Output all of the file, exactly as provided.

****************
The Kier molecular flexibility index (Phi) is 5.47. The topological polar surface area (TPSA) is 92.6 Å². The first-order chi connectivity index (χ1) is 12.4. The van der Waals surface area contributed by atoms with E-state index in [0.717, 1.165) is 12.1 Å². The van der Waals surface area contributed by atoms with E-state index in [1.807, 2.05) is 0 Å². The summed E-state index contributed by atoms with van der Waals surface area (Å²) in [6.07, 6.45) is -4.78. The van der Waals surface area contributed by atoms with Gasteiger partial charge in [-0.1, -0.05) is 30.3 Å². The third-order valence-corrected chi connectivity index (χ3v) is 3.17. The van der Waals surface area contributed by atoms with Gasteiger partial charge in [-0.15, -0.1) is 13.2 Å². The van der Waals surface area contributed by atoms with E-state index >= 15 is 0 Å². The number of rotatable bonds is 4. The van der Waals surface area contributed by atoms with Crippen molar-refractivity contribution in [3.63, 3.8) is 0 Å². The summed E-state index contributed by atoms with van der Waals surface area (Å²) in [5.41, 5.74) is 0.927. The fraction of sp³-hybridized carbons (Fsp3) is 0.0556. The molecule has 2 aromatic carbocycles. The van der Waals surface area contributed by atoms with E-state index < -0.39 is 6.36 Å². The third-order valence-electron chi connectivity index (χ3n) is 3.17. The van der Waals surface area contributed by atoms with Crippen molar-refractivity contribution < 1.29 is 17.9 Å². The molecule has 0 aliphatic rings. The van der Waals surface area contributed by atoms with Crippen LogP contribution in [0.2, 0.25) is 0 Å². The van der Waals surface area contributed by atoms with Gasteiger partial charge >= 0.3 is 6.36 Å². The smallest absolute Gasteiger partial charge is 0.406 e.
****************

The Kier molecular flexibility index (Phi) is 5.47. The topological polar surface area (TPSA) is 92.6 Å². The first-order chi connectivity index (χ1) is 12.4. The van der Waals surface area contributed by atoms with E-state index in [0.717, 1.165) is 12.1 Å². The van der Waals surface area contributed by atoms with E-state index in [1.807, 2.05) is 0 Å². The summed E-state index contributed by atoms with van der Waals surface area (Å²) in [6.07, 6.45) is -4.78. The van der Waals surface area contributed by atoms with Gasteiger partial charge in [-0.1, -0.05) is 30.3 Å². The third-order valence-corrected chi connectivity index (χ3v) is 3.17. The van der Waals surface area contributed by atoms with Gasteiger partial charge in [-0.15, -0.1) is 13.2 Å². The van der Waals surface area contributed by atoms with E-state index >= 15 is 0 Å². The number of rotatable bonds is 4. The van der Waals surface area contributed by atoms with Crippen molar-refractivity contribution in [3.63, 3.8) is 0 Å². The summed E-state index contributed by atoms with van der Waals surface area (Å²) in [5.41, 5.74) is 0.927. The fraction of sp³-hybridized carbons (Fsp3) is 0.0556. The molecule has 2 aromatic carbocycles. The van der Waals surface area contributed by atoms with E-state index < -0.39 is 6.36 Å². The third-order valence-electron chi connectivity index (χ3n) is 3.17. The van der Waals surface area contributed by atoms with Crippen molar-refractivity contribution < 1.29 is 17.9 Å². The molecule has 0 aliphatic rings. The van der Waals surface area contributed by atoms with Crippen LogP contribution in [0.2, 0.25) is 0 Å². The van der Waals surface area contributed by atoms with Gasteiger partial charge >= 0.3 is 6.36 Å². The smallest absolute Gasteiger partial charge is 0.406 e.